From an altitude of 4000 meters the Captain and his two wing-men lined up with the road and began their dive. Though the Warlock was clunky compared to speedy fighter planes it was a born and bred bomber with enviable features for the task. As soon as the pilot pulled back the dive lever, various assisting mechanisms came to life in the cockpit.
Red tabs protruded from the wings, signalling that the auto-pilot was properly engaged. Coolant flaps closed; soon as the pilot adjusted the throttle and threw on the brakes, the gyros kicked in and the aircraft practically dove itself, swooping down at a near-vertical angle, its speed maintained at a steady 500 kilometers per hour. From the 4000 meter starting point of the Warlock’s dive, the Captain and his men would hurtle to the 500 meter bombing point within 25 seconds. His cockpit accurately gauged everything for him.
The Captain took a deep breath, armed his weapons and stared between the cockpit front and the altimeter. When a light on the instrument blinked at the 500 meter dive point from the target, he released his bombs and instantly hit the automatic pull-out switch.
Below him one of his two bombs crashed onto the road and detonated violently among the enemy. Each 250 kg bomb was the size of a bulky man, and each blast would be a hellstorm of fire followed by a massive shockwave, strong enough to knock a tank on its side. Following in his wake, the Captain’s wingmen launched their own bombs, each capable of landing within 25 meters of the other thanks to the Warlock’s consistent diving.
As he pulled up the Captain was seeing stars from the effect of the g-forces, strong during his dive but most deadly during his renewed ascent. His Warlock plane automatically pulled up from 400 meters at a preset angle and climbed from the dive. For five or six seconds he blacked out completely from the forces exerted on his body — his aircraft climbed over 500 meters in this span of time thanks to its speed. When he regained the fullness of his senses, he was nearly 2000 meters up. He then leveled his craft and regained his breath.
“What do you see out there right now?” The Captain asked his tail gunner.
“We got them sir,” the tail gunner replied. “I can see kills. Bombs on target.”
He banked a few degrees and looked over his shoulder past the wing of his craft. Along a hundred meter stretch of the road, thick columns of black smoke rose against the rain. As he flew over the impact area he quickly appraised that perhaps twenty or thirty vehicles were wrecked by the bombs. He witnessed first-hand surviving Ayvartan troops abandoning several remaining vehicles, like ants fluttering about underfoot. Moments later, the storm gusts started to clear away the smoke and there was evidence of the chaos. Broken wrecks, smashed turrets sent flying into trees, fires and meter-deep craters on the road.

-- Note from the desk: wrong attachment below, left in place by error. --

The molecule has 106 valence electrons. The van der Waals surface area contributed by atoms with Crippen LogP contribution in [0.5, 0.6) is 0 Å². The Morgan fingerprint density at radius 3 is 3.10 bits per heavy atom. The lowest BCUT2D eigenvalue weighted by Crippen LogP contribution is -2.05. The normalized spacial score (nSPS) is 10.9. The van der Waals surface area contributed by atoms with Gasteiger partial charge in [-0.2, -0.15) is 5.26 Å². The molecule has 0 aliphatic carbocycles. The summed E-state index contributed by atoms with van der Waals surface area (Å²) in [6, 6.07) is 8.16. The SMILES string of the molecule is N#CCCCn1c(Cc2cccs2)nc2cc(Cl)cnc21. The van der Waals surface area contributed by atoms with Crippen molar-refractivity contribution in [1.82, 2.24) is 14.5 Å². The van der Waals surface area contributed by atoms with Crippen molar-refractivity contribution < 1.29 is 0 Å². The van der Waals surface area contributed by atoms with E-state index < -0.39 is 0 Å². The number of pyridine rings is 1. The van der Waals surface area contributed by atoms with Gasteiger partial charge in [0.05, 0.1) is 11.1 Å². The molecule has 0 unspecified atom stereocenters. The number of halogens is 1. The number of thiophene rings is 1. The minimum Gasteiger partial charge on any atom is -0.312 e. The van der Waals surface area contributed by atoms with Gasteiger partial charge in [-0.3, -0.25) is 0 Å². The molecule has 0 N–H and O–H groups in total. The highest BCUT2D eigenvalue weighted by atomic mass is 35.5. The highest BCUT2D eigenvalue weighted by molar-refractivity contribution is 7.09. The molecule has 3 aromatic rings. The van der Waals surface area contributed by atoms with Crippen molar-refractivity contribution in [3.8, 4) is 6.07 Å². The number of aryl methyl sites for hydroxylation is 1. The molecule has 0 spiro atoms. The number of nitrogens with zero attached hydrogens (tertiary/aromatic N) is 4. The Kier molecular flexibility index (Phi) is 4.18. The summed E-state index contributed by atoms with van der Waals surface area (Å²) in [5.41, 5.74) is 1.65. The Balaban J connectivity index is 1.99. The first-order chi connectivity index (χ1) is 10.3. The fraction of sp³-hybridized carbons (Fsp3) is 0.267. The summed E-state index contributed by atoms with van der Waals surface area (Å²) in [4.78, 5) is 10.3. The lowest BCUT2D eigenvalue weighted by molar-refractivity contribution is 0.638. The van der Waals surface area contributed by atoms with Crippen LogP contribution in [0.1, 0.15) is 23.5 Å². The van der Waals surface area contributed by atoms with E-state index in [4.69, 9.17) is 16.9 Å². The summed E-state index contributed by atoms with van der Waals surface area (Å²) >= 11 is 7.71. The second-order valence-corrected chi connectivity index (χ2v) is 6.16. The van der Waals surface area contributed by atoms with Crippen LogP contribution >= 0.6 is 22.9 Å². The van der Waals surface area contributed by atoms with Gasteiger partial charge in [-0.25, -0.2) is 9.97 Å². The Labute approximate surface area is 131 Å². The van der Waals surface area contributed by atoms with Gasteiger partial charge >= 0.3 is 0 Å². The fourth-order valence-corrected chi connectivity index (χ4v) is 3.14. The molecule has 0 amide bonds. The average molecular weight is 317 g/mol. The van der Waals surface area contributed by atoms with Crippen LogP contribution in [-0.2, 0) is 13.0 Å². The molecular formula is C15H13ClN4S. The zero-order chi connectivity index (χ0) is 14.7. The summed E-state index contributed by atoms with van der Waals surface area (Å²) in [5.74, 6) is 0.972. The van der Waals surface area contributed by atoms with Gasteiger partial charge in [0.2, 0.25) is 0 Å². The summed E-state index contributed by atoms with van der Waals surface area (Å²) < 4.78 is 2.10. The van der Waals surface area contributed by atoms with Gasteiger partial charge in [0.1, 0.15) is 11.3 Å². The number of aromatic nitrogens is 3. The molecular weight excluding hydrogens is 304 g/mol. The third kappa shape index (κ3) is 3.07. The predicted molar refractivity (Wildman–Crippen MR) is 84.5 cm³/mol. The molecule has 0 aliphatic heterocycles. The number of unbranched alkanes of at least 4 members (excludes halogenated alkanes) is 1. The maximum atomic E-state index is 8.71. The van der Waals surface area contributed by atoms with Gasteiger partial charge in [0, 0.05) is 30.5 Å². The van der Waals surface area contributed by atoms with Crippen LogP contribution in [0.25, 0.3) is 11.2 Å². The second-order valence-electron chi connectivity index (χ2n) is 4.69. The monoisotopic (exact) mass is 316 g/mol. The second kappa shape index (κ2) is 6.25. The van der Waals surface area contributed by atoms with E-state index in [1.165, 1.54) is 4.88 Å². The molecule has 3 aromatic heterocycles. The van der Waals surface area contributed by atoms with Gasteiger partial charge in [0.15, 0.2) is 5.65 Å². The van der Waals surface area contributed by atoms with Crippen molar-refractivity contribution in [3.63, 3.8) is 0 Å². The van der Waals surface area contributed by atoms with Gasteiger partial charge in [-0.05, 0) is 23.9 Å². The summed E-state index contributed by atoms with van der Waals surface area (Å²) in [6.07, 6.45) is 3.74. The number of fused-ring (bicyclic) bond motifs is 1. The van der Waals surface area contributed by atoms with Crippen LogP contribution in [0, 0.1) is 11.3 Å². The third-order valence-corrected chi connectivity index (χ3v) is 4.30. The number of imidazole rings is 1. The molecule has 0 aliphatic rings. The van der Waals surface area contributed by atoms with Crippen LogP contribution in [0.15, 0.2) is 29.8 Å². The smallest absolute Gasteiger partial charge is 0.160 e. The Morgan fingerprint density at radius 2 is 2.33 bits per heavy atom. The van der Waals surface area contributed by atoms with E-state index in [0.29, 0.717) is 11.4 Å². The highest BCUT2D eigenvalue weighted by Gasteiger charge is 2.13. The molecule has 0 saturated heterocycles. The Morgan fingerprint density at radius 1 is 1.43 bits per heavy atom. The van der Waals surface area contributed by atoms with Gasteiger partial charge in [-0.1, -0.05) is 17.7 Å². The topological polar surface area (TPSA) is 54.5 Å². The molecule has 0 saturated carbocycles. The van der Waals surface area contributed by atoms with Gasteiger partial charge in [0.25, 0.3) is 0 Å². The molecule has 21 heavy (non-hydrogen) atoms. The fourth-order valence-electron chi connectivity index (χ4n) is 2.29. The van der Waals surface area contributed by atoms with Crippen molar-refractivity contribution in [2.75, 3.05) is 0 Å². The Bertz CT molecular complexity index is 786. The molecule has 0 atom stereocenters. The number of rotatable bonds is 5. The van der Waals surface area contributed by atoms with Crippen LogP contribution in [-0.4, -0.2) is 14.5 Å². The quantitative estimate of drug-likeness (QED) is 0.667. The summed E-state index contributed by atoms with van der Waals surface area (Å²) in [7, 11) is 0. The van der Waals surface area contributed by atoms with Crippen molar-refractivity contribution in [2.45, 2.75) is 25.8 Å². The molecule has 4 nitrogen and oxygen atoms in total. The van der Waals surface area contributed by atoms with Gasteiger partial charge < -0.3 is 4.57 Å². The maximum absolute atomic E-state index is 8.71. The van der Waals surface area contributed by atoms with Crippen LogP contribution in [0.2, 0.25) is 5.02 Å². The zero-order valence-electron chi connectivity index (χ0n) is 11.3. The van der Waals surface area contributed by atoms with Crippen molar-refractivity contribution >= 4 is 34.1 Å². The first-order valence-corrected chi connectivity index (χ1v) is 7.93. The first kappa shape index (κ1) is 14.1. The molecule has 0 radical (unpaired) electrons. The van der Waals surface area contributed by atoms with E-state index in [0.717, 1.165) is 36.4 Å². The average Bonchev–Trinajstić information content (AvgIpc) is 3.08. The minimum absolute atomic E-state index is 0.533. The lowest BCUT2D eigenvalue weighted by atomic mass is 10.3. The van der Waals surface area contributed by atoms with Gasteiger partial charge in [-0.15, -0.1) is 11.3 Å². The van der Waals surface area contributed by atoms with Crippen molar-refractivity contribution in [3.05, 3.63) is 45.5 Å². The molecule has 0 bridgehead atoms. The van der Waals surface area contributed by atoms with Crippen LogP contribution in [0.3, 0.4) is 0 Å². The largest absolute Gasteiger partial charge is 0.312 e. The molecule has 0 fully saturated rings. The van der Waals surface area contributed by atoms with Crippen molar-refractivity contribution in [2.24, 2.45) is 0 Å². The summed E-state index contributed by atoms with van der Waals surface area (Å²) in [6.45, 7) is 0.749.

Looking up and out farther afield, he saw columns of smoke, warped by the water pattering against the cockpit glass, rising from two familiar locations along the southern lines.
Two of the large fortifications and their surroundings were burning after the attacks performed by the other Flights. Reduced to piles of shattered logs and scattered sandbags, the forts would not longer be able to hold the gaps between the trenches.
“Good kills, good kills,” said the Captain. “Looks like all bombs on target.”
He leveled his craft again and searched for his men. He found them a ways from their burning targets, their aircraft climbing and sweeping — maneuvering evasively.
Outside his cockpit he heard a snapping sound like a giant balloon bursting.
Metal shards struck his windshield, sounding like grains scattering on the floor.
“Anti-air fire from below, they’ve got us in their sights!” a wingman called out.
Bright red tracer shots ripped through the air like burning arrows, filling the sky with light and fire and smoke. Around Shebelle the ground was coming alive with the skyward fire of the anti-air guns. From as far away as eight to ten kilometers the shells came flying. Snappy automatic shots burst all around them like firecrackers, sending hot fragments bouncing off the hull and scratching the wings and leaving puffs of smoke in mid-air. Heavier and larger shells exploded just off the edge of the Captain’s vision, and he thought he felt the force of them going off, the noise generated by the distant blast, the sound of grain-like fragments scattering impossibly fast and punching tiny holes in his wings and tail on contact.
It was like flying through a mine field as all the mines went off at once. Dozens of shells flew at them from seemingly every direction. The Captain felt the engine lurch for a fragment of a second whenever the propellers munched on a burst of small fragments, and he banked hard to avoid the worst of the explosions, but the volume was building. The Warlock’s fixed landing gear and bulky frame created too much drag for any kind of skillful evasion. Every shot was chipping away at the craft; he gambled with every second of flight.
“One more pass, squad! Drop the rest of your bomb load and lets get the fuck out of here!” shouted the Captain, turning his sights again on the main road to Shebelle.
A Warlock could appear momentarily quicker while diving at a locked speed of 500 kilometers per hour. But that was with the force of gravity at its back. Cruising at the 4000 meters altitude that was necessary to start an optimal dive, the Warlock was limited to 300 kilometers per hour, less than half the speed of an Archer fighter plane. Battered by the rain and struggling against the wind the craft was forced to move even slower and it was almost agonizing to the pilots how sluggishly the Warlock cleared the skies around it.